A. Advantages of the volumetric diet are that it produces slow and safe weight loss results which means that your body gets plenty of time to adjust to the changes. Additionally, its focus on fibre and water-rich foods ensure that our bodies feel satisfied and full even after consuming fewer calories.
The only disadvantages, if any, are that meal preparations need to be done precisely and meticulously, which makes it a little time-consuming, and the lack of focus on healthy fats and proteins essential for the body to absorb soluble vitamins from the foods.
A. The volumetric diet was created by Barbara Rolls, a health and nutrition science professor at Pennsylvania State University. She proposed this meal plan to promote calorie deficit by consuming only fibre and water-rich foods, making one feel fuller for longer, and reducing the need to eat more often.
A. Following a volumetric diet costs next to nothing, and it does not add any overhead expenses to one’s regular charges. The only thing to keep in mind is to avoid buying calorie-rich foods, junk foods, fast foods and preserved or sugary foods instead of energy-dense, water and fibre-rich foods.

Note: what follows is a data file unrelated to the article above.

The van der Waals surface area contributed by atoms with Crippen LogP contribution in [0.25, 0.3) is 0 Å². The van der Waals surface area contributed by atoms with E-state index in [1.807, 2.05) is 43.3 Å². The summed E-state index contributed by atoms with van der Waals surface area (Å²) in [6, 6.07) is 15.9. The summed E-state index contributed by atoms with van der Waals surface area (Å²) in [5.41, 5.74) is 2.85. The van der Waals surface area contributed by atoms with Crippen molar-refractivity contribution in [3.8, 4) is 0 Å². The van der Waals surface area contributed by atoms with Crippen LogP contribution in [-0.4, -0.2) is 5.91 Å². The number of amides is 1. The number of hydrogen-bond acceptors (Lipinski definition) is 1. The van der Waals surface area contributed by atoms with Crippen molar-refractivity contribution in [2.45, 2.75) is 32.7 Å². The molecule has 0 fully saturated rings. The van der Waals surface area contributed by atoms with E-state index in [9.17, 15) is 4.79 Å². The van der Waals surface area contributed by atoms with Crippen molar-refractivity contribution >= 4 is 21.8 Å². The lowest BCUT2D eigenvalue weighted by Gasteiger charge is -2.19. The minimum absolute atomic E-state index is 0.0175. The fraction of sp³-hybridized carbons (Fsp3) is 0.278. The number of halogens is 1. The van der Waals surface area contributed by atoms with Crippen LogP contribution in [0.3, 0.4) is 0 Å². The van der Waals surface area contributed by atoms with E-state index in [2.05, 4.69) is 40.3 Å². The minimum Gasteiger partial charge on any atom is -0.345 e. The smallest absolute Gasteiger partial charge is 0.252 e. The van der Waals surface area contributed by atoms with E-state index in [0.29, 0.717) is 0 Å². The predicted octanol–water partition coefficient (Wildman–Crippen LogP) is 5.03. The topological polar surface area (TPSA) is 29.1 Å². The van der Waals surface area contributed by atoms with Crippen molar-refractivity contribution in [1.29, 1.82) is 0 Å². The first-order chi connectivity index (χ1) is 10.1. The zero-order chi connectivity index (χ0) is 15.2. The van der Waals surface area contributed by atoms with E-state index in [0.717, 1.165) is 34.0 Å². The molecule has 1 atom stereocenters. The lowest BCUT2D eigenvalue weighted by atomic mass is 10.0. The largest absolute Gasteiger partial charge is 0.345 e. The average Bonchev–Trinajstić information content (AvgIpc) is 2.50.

A. Volumetric diet works and has been found to result in a weight loss of 0.5 kg to 1 kg per week when the diet is followed correctly and clubbed with at least 30 mins of regular exercise. It also successfully prevents cardiovascular disease, Type 2 diabetes and high cholesterol, which lead to a healthier body and mind.
A. The diet plan that Noom follows is called volumetrics or volume eating. It is a subscription-based weight loss plan introduced by Barbara Rolls- the creator of the volumetric diet plan. Like the volumetric diet, it focuses on consuming fibre-rich foods with high water content, making one feel fuller for longer.
A. Studies show that a diet’s primary purpose is to create a safe and healthy meal plan for all sorts of individuals looking to lose weight, gain weight or maintain their current weight. Most people diet to assist them in weight loss and to develop a habit of eating cleaner and healthier.